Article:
The "drug courier profile" is an informal compilation of characteristics often displayed by those trafficking in drugs. In this case, the agent's attention was drawn to the following facts considered to be within the profile: Campbell departed from Los Angeles, a "source" city; he used a one-way airline ticket purchased with cash; he arrived early in the morning; and he carried only carry-on luggage. The parties have vigorously argued over whether the "drug courier profile" is sufficient to sustain any seizure of Campbell. Campbell argues that the profile was insufficient to support a seizure; the government essentially argues that this is a profile-plus case. A number of decisions of the Supreme Court and appellate courts have made reference to the profile. We are aware that the profile has value to experienced police officers in determining whether or not further investigation efforts are required. We do not believe, however, that a bright-line rule approving the profile need be drawn. Our review of the propriety of any seizure must be based on a review of the totality of the circumstances surrounding the event. The fact that the profile was or was not utilized in the initial conversation and ultimate seizure is merely one of the factors that must be considered and evaluated.
In denying the motion to suppress, the district court determined that the initial encounter was consensual, requiring no objective justification, and that Campbell answered the questions put to him voluntarily. The court then determined that the encounter matured into an investigative, Terry-type seizure which did not violate the fourth amendment because it was based on a reasonable and articulable suspicion of criminal activity and was properly limited in scope and duration. The court further found that Campbell consented to the search of his bag and coat and that once Agent Scott found the packet of white powder, probable cause existed to arrest Campbell. After waiving his right to trial by jury, Campbell was convicted and sentenced to six years' imprisonment plus a three year mandatory parole term.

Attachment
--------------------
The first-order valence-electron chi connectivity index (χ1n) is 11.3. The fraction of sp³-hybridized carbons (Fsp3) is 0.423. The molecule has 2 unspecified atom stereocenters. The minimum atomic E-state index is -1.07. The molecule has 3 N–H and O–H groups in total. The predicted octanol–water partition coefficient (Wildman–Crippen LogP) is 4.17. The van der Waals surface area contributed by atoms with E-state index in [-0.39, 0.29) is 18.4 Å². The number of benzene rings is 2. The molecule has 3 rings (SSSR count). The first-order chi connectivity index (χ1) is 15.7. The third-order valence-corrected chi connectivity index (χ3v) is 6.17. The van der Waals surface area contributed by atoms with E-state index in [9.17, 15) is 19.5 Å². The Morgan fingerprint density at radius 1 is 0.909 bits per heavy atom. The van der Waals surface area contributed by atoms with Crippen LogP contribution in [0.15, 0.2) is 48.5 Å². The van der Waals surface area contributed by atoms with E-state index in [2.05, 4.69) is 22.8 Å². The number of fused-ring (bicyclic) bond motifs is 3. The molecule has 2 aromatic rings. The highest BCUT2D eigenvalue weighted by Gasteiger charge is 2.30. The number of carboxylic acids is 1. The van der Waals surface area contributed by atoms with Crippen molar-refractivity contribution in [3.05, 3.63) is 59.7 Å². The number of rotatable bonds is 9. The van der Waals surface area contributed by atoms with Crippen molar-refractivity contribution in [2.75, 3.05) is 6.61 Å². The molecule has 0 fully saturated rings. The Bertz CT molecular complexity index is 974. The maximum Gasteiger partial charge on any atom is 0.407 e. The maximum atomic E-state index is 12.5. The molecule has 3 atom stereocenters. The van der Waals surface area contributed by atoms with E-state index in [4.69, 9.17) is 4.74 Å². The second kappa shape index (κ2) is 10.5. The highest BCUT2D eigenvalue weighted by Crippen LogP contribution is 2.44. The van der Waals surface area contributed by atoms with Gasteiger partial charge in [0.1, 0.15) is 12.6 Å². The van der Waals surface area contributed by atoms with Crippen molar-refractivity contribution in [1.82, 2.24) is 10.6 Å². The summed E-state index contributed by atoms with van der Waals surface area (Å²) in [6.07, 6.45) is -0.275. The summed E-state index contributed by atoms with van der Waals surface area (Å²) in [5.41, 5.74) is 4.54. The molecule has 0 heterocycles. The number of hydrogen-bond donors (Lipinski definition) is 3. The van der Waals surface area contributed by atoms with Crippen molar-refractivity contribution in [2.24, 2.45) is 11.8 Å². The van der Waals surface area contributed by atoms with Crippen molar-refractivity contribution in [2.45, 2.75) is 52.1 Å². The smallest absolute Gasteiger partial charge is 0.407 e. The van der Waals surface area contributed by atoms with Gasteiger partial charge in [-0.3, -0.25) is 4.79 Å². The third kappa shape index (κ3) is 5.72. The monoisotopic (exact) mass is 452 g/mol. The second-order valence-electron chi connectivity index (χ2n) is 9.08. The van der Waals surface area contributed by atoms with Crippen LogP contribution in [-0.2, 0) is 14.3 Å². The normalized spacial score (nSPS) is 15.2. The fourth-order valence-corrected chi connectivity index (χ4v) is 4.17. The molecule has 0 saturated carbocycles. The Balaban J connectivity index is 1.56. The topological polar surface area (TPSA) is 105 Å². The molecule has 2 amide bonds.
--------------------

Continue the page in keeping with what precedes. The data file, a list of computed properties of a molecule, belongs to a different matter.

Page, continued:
Not every encounter between law enforcement officers and an individual constitutes a seizure within the meaning of the fourth amendment. INS v. Delgado, 466 U.S. 210, 215-17, 104 S.Ct. 1758, 1762-63, 80 L.Ed.2d 247 (1984). It is well-settled that "law enforcement officers do not violate the fourth amendment by merely approaching an individual on the street or in another public place by asking him if he is willing to answer some questions [and] by putting questions to him." Florida v. Royer, 460 U.S. 491, 497, 103 S.Ct. 1319, 1323-24, 75 L.Ed.2d 229 (1983) (plurality); United States v. Mendenhall, 446 U.S. 544, 555, 100 S.Ct. 1870, 1877-78, 64 L.Ed.2d 497 (1980) (opinion of Stewart J.). No objective justification is required for such an encounter because no constitutional interest is implicated. Mendenhall, 446 U.S. at 554-55, 100 S.Ct. at 1877-78. However, an initially consensual encounter can ripen into a seizure requiring reasonable suspicion or probable cause. Delgado, 466 U.S. at 215, 104 S.Ct. at 1762. "If an officer, by means of physical force or show of authority, has restrained the liberty of a citizen, we must conclude that a seizure requiring objective justification has occurred." Delgado, 466 U.S. at 215, 104 S.Ct. at 1762 (quoting Terry v. Ohio, 392 U.S. 1, 19 n. 16, 88 S.Ct. 1868, 1879 n. 16, 20 L.Ed.2d 889 (1968)). In determining whether a person has been seized, the inquiry is whether, in view of all the circumstances surrounding the incident, "a reasonable person would have believed that he was not free to leave." Mendenhall, 446 U.S. at 554, 100 S.Ct. at 1877. Whether reasonable suspicion or probable cause exists to justify a seizure is a mixed question of fact and law. The findings with respect to the historical facts are reviewed under the clearly erroneous standard; the ultimate conclusion, however is subject to de novo review. See United States v. Mendenhall, 446 U.S. 544, 551-52 n. 5, 100 S.Ct. 1870, 1875-76 n. 5, 64 L.Ed. 2d 497 (1980).